By Kathryn Reed and Susan Wood
The community needed this.
That was the overwhelming sentiment expressed during and after the pink ribbon parade through South Lake Tahoe on Sept. 6
The late morning walk from the county library to South Tahoe Middle School was the reverse route of the 10-year anniversary walk marking Jaycee Lee Dugard’s disappearance. Sunday’s walk, which brought out more than 2,500 people, was a time to celebrate her Aug. 26 release from captivity.
She left her Meyers bus stop June 10, 1991, an innocent 11-year-old. She came back to the world a 29-year-old woman with daughters ages 11 and 15. Her story is one that will reveal itself in the coming months and years as she begins to peal back the layers of abuse that have been inflicted upon her for the last 18 years, and as she and her family add new chapters to their lives.
Chris and Kathy Campion said they weren’t surprised to see the community pull together for the parade. Campion, the Tahoe FBI agent who has been involved in the case since the beginning, is convinced Jaycee Lee will eventually return to South Lake Tahoe for a visit.
That is also the hope of Melody Ulman, who was walking with husband Eric and their two dogs adorned with pink ribbons.
“I would hope she’d come back so we could let her know we love her. I hope she feels this. We never stopped looking,” Ulman said.
Brooke Laine would also like the now 29-year-old woman to return to Tahoe.
“It’s not important she come back now. She’ll come back when she’s ready. And maybe we’ll have another parade,” Laine said.
Laine is one of the many people instrumental in coordinating the parade. Soroptimist International of South Lake Tahoe gets the bulk of the credit. They put up the pink ribbons that dotted the side of the highway.
Carl Probyn, Jaycee Lee’s stepfather, showed up at the end of the ceremony. Her mom, Terry Probyn, was not in town. (The Probyns have been separated for years.)
It was a sea of pink up and down Highway 50 before the throng turned on Al Tahoe Boulevard and ended the trek at the track. Honking motorists blared their support. It was a festive event — something so many commented on — adding they were so glad to not be at a memorial for Jaycee Lee.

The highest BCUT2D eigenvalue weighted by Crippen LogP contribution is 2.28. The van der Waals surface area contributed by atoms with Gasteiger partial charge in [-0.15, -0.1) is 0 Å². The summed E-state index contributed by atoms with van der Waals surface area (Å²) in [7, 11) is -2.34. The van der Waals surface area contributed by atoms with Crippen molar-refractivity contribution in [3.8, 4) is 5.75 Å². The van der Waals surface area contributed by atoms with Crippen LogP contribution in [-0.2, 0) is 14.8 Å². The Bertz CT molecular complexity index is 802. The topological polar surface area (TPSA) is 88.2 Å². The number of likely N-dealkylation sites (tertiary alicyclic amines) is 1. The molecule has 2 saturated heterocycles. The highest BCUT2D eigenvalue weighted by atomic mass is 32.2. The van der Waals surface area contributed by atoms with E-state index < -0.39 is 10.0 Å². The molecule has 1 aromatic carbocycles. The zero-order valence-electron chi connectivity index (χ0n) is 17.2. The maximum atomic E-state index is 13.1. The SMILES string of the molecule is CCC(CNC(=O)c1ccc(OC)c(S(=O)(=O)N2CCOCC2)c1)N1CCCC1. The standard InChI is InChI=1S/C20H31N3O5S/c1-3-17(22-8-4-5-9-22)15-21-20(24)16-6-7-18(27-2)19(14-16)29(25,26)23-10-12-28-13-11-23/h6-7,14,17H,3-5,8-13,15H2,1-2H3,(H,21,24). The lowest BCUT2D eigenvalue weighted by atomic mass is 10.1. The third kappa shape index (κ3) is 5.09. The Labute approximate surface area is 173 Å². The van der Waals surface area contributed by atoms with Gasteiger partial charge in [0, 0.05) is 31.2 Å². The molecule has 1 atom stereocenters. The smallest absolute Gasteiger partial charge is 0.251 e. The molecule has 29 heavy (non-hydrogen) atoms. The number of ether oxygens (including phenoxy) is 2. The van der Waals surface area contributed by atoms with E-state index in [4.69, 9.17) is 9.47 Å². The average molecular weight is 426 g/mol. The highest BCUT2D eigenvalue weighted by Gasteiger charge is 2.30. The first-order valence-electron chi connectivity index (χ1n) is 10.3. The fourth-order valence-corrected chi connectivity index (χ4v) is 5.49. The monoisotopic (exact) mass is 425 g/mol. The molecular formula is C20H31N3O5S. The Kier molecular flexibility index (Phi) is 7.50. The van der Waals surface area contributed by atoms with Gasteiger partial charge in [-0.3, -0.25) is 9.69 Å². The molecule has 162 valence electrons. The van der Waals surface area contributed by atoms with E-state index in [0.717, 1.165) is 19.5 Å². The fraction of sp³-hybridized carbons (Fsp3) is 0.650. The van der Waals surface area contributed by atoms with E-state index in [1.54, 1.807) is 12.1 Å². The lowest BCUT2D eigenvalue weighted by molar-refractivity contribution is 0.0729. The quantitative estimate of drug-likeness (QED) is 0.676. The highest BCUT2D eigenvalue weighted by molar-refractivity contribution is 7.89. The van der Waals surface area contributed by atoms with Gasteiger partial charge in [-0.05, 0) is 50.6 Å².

During the procession Laurel Manzola carried a sign saying “Nevada Loves Jaycee”.
“I have a daughter the same age. I’m a mom. That’s all it takes to be here,” the Sparks woman said. She was living in Auburn when the abduction occurred. “We don’t get to celebrate too many of these.”
Sergio Rodriguez, 9, stayed up the night before making a sign that said, “Hope never left our hearts.” He walked with his family and neighbors.
Robert Karkheck’s pink hat and shirt seemed a little out of place with his black leather vest — but he was more than comfortable to walk through town in that attire to remember Jaycee Lee. Pink was her favorite color.
Pink parasols, dogs in pinks, pink on bicycles — pink was everywhere. A fire truck drove by and the driver was holding a pink balloon.
Ray and Sandi Dudonis of Folsom sat on the edge of the highway near El Dorado Beach as the crowd passed.
“I’m impressed by the number of people,” Ray Dudonis said. The couple heard about the parade when they came into town the Thursday before. They delayed their plans to go cycling to show their support.
When Jaycee Lee was taken, Loreen Norberg was teaching at Al Tahoe. (She’s at Bijou now). A student of hers was good friends with Jaycee Lee.
“After this happened she was terrified. She wouldn’t go to the bathroom by herself. She was terrified to go in public,” Norberg said as she walked on the highway.
Emotions ran the gamut. Many are still in shock she was found alive.
Roberta Mason and Karen Houser agreed that children being snatched or in danger may happen more often than what is reported.
“If anything, it’s taught our kids to be more aware,” said Houser, the Lake Tahoe Boys & Girls Club executive director.
El Dorado County sheriff’s Lt. Les Lovell echoed that sentiment from the podium at the track. He said complacency is the enemy.
“Fight, kick, scream. I don’t care what you do. Fight your way out it,” Lovell said to a chorus of cheers.
As the four speakers wrapped up their short remarks, the song “Celebration” boomed from the speakers, people cheered and many of the pink balloons they had been carrying were lifted into the blue sky that was streaked with white clouds.
One could only wonder what Jaycee Lee was thinking, if she was watching the television coverage, if some joy is returning to her life.